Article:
Lost In Limoges

From the sheep-dotted pastures of France's underpopulated Southwest, Limoges rises in all its grey glory. The city's claim to fame: fine porcelain. The half-timbered houses of the Medieval center are surrounded by strip malls and McDo. Land-hungry Brits descend with flailing pocketbooks (thanks, RyanAir). The weather is remarkably cool year-round. Sure, I live on rue de Nice, but this is NOT the Cote d'Azur. Welcome to Limoges, "the middle of nowhere"-- or as Pierre says "everywhere"-- France.

Saturday, April 22, 2006

Welcome to Limoges

We arrived in the rain. Speeding along the highway, I glanced up from my Lonely Planet to see the huge, unmistable shape of twin nuclear reactors, the spewed column of steam visible for miles. We were about halfway to Limoges from Poitiers, and the night before I had finished the National Geographic article on Chernobyl's aftermath. Good God, I thought, I am NOT living anywhere near these babies! No way! Where else are they lurking in the rolling green countryside? After all, most of France's energy is nuclear (which is a lot cleaner a fuel than coal or oil) but still! An hour later, through the rain-streaked windshield, I caught my first glimpse of the city. A criss-cross of highways (ala DC beltway), mammoth parking lots outside Conforama (the French equivalent of Target), and some strip malls and porcelain warehouses. Sweet.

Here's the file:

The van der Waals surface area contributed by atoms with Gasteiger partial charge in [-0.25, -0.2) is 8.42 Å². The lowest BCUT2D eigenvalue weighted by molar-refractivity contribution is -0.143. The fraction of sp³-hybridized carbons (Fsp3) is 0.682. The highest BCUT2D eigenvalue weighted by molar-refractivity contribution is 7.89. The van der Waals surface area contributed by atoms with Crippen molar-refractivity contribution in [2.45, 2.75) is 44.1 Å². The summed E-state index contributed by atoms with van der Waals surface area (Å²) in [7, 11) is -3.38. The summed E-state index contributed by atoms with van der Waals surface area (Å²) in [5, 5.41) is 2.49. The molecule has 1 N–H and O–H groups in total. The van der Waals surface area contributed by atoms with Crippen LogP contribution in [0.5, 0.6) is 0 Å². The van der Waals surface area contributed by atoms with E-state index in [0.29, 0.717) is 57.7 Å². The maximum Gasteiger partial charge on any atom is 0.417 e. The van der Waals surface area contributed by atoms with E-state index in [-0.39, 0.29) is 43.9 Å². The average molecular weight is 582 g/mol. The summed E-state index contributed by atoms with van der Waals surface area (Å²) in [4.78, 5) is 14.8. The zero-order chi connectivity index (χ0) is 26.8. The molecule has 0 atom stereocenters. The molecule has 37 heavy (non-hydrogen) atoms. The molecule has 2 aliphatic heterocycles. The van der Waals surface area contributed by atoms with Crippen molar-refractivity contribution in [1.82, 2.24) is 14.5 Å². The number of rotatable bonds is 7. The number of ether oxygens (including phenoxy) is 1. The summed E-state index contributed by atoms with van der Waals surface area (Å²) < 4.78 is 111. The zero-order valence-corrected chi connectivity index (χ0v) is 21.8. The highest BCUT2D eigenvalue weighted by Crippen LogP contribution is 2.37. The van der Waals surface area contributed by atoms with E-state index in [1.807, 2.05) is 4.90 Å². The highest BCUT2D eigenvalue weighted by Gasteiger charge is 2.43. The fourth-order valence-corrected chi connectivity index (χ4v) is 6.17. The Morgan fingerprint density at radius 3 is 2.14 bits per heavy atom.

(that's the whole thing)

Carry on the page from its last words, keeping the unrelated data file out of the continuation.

We traipsed around in the rain-- after the mandatory morning espresso and crossaint-- and visited about ten rental agencies. Followed by the house hunt. You can imagine my barely concealed contemptuous facial expression at this point (I hardly have a poker face). I'm looking for the cute cafes, boutiques and bars and they are just hiding, frankly. My salad lunch, flavored by clouds of cigarette smoke, is seriously lacking.

But then we toured a little house on rue de Nice. Three levels, lots of windows, a garden. A whole bunch of light-filled space with a lot of character (and plenty of holes in the walls). Followed by the discovery of the most comfortable little hotel, its ancient corridors and breakfast room decorated with antique gramophones. And a hearty Italian dinner where the chatty maitre d' offered us plenty of gratis after-dinner drinks as a big welcome to the neighborhood. And a meander through winding, narrow alleyways, lined with Medieval houses and a majestic cathedral, in the old city center.

The following morning the sun was shining and Limoges had shed her gloomy gray layers. Pierre raced around town full of energy and optimism: to the rental office at 9 am sharp to deposit a check, to the bus station to get maps, to the city hall to announce his arrival as new resident and load up on maps and information. Even to the library to check their English language section. I couldn't help but smile.


Post a Comment

<< Home